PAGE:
• 63. Acute treatment Strategies Initial Management of Coma Even before detailed history & examination, it is important to direct towards emergency measures such as correction of possible deficiencies in glucose, oxygenation and blood pressure. After determination of vital signs, attention should be towards ensuring an adequate airway, oxygenation and intravenous access. Immediately after obtaining blood samples, 50 cc of 50% glucose followed by 100 mg of thiamine should be given.
  • 64.  Naloxone and flumazenil are often given in case there has been an opiate or benzodiazepine overdose. A “Coma cocktail” consisting of dextrose, flumazenil, naloxone and thiamine is sometimes used in the management of the comatose patient. Preparation of intubation, respiratory support, and use of pressor agents should become necessary. Always assume a cervical spine injury may be present, and immobilise the neck until a fracture can be ruled out.
  • 65. Patients in Coma experience sensory deprivation because their ability to respond to internal and external stimuli is altered. Threshold of activation of Reticular activating system may increase in coma patients. Practical implication of Sensory deprivation is that controlled stimulation (sufficient frequency, intensity, duration) should be given to meet the higher threshold of reticular neurons and increase cortical activity. Undamaged axons send out collateral connections that is called collateral spouting which assist in re organizing the brain’s activity.
  • 66. On the basis of an Animal model, sensory stimulation of sufficient, intensity and duration was given to arouse the brain and improve neuronal organization, increased dendritic branching which in turn stimulate the RAS and increase the level of cognitive function. Maximum recovery can occur within first few weeks. Delayed intervention may predispose to various complications such as pressure ulcers, muscle wasting. So, Early Intervention to enhance consciousness recovery is mandatory to minimize these complications It is hypothesized that frequent sensory stimulation could facilitate dendritic growth, neuronal reorganization, and synaptic re innervation and improve the rate of recovery from coma.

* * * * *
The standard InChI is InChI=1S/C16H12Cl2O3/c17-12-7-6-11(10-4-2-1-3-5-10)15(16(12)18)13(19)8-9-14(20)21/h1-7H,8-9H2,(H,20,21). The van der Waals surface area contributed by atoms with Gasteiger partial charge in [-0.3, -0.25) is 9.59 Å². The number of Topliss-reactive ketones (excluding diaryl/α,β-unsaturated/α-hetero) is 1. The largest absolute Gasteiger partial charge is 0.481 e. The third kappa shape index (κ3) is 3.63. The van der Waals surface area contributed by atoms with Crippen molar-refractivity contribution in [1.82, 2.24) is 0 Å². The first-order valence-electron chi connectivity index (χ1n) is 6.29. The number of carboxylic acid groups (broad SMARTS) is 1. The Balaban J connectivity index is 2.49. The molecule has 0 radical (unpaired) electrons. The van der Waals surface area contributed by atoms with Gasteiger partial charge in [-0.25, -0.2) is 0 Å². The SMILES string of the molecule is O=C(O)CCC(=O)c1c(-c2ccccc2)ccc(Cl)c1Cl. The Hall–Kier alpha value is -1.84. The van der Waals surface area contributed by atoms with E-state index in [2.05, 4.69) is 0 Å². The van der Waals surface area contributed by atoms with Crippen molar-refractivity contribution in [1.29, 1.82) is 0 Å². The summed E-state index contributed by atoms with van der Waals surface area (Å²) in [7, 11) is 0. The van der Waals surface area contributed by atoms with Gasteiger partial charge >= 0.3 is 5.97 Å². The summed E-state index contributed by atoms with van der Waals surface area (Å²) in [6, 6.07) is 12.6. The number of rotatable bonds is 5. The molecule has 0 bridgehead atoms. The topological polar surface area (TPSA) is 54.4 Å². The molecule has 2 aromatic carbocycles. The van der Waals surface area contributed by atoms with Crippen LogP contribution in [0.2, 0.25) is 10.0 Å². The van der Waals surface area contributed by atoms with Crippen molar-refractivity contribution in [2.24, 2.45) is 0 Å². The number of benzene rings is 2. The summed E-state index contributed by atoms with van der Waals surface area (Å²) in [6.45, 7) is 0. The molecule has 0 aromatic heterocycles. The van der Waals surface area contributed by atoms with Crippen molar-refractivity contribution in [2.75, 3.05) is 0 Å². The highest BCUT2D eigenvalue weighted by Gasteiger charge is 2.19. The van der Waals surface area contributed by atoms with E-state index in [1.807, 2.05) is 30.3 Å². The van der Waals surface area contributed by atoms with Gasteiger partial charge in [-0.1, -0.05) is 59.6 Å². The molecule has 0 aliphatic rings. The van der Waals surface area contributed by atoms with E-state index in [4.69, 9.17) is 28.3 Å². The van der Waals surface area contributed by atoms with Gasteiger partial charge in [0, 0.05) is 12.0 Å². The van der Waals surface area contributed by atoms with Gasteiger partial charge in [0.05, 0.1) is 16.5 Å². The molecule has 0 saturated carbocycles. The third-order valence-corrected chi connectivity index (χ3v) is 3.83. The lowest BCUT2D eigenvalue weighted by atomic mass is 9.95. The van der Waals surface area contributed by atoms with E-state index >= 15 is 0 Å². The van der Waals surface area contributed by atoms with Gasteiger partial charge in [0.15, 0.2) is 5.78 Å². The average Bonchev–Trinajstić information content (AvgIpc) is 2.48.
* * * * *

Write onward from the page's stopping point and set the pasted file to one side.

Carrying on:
• 67. Coma Stimulation / Arousal Therapy Goals May stimulate the RAS and increase arousal and attention to the level necessary to perceive incoming stimuli. Prevent sensory deprivation, which has been shown to retard recovery and the development of central nervous function and further depress impaired brain functioning. Allows for frequent monitoring of patient's responsiveness. May improve the quantity and quality of responses toward purposeful activity.